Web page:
Summer 2018 brought new regulations for the safety of marijuana products in California, and unfortunately, that has been bad news for various businesses. In fact, one in five of the products currently on shelves in the state are failing when tested for both level of purity and the potential impact of the marijuana on the consumer.
In some cases, the fix is a matter of re-labeling the product for accurate potency information. However, other products endanger the consumer with unacceptable levels of bacteria or pesticides from the marijuana growth, leading to the destruction of said products. This means loss of profit for those companies struggling to find a foothold in the growing cannabis market in California.
For those in the industry, concerns are rising that the new regulations are unfair and have unrealistic expectations. There are also issues with the technology involved in testing, making those who are against the new regulations question whether or not accuracy is going to be a concern as time goes on.
Candy, cookies and tinctures seem to be among the products taking the biggest hit from failure to meet the new standards. State officials feel this is a sign that the regulations are working as expected.
The California Growers Association, meanwhile, is strongly advocating for changes to the regulations, stating that the desired results for growers is a much narrower range than is reasonable. The margin of error is small for those products that are being rejected or destroyed, according to the group.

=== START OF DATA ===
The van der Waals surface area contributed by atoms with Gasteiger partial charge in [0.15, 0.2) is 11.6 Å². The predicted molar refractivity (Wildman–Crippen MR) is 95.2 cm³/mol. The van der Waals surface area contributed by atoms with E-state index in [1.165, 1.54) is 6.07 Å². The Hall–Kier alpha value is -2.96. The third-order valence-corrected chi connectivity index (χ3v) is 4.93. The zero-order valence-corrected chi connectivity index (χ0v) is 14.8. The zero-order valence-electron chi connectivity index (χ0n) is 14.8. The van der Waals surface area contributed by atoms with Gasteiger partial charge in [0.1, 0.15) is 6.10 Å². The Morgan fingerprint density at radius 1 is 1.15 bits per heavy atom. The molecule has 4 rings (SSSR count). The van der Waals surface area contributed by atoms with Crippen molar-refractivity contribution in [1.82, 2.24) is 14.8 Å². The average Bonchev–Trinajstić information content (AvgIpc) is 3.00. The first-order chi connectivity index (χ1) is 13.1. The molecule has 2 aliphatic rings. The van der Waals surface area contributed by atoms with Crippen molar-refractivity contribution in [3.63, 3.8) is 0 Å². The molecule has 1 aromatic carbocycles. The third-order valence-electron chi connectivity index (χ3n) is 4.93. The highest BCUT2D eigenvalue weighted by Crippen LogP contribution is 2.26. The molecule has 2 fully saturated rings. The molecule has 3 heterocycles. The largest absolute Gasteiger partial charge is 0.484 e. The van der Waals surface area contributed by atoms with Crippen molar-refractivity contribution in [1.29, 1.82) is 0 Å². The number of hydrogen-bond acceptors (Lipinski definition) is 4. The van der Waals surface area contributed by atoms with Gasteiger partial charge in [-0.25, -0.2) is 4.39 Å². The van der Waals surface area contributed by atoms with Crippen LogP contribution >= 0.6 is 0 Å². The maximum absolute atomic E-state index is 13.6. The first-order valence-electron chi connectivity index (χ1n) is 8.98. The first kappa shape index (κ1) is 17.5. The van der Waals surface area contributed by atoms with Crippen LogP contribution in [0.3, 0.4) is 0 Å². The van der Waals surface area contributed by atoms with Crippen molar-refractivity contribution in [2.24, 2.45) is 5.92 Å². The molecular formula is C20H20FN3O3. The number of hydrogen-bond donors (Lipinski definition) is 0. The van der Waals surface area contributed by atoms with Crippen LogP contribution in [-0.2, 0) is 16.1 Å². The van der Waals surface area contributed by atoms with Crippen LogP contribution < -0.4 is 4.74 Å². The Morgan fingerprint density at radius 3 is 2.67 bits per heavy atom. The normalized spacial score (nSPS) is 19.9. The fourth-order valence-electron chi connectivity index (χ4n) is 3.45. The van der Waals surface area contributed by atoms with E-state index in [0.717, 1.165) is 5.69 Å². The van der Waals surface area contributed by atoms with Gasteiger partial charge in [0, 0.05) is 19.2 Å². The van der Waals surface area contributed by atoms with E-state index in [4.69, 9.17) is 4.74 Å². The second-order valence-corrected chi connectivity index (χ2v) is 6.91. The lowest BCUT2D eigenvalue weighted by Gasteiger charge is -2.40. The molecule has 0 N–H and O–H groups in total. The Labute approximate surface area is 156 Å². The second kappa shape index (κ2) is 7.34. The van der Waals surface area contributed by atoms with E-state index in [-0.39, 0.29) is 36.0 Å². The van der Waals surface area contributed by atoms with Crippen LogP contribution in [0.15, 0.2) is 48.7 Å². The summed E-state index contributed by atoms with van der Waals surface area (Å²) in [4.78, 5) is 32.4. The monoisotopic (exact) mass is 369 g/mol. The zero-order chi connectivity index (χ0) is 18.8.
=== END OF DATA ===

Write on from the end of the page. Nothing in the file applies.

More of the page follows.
Another frightening issue is the fact that some samples have had mould on them yet passed the state testing. This occurs while other quality products are rejected. Since July 1, almost 11,000 samples have been tested and 1,904 were rejected. Of those, roughly 1,200 test failures were related to labeling issues.
Roughly 90% of buds tested, however, did make it to the marketplace, indicating growers are on the right track and can consider themselves successful when it comes to meeting safety regulations.
Another positive result of this testing and the market in general is that, after almost nine months of sales, no illness has been reported that links to the marijuana market or products that include THC.
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